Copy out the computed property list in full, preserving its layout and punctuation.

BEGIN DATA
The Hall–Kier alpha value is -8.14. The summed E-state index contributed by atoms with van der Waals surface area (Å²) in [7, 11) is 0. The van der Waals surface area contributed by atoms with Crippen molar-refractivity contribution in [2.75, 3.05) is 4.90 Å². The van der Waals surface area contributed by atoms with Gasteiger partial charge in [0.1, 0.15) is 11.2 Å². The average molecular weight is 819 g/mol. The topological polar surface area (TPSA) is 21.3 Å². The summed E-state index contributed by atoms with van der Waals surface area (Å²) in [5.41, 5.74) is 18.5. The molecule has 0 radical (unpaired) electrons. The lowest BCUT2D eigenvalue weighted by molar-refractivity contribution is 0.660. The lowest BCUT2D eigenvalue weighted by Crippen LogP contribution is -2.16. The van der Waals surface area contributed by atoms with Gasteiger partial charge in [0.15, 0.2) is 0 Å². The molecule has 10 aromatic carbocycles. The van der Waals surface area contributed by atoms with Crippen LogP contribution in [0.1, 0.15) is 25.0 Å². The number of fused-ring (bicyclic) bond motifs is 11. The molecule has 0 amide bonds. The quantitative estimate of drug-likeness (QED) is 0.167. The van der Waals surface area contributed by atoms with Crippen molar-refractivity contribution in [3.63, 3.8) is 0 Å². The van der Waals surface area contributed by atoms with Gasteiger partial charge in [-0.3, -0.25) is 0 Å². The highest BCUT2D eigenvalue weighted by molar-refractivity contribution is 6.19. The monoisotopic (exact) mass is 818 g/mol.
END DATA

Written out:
The Hall–Kier alpha value is -8.14. The summed E-state index contributed by atoms with van der Waals surface area (Å²) in [7, 11) is 0. The van der Waals surface area contributed by atoms with Crippen molar-refractivity contribution in [2.75, 3.05) is 4.90 Å². The van der Waals surface area contributed by atoms with Gasteiger partial charge in [0.1, 0.15) is 11.2 Å². The average molecular weight is 819 g/mol. The topological polar surface area (TPSA) is 21.3 Å². The summed E-state index contributed by atoms with van der Waals surface area (Å²) in [5.41, 5.74) is 18.5. The molecule has 0 radical (unpaired) electrons. The lowest BCUT2D eigenvalue weighted by molar-refractivity contribution is 0.660. The lowest BCUT2D eigenvalue weighted by Crippen LogP contribution is -2.16. The van der Waals surface area contributed by atoms with Gasteiger partial charge in [0.15, 0.2) is 0 Å². The molecule has 10 aromatic carbocycles. The van der Waals surface area contributed by atoms with Crippen LogP contribution in [0.1, 0.15) is 25.0 Å². The number of fused-ring (bicyclic) bond motifs is 11. The molecule has 0 amide bonds. The quantitative estimate of drug-likeness (QED) is 0.167. The van der Waals surface area contributed by atoms with Crippen molar-refractivity contribution in [3.63, 3.8) is 0 Å². The van der Waals surface area contributed by atoms with Gasteiger partial charge in [-0.3, -0.25) is 0 Å². The highest BCUT2D eigenvalue weighted by molar-refractivity contribution is 6.19. The monoisotopic (exact) mass is 818 g/mol.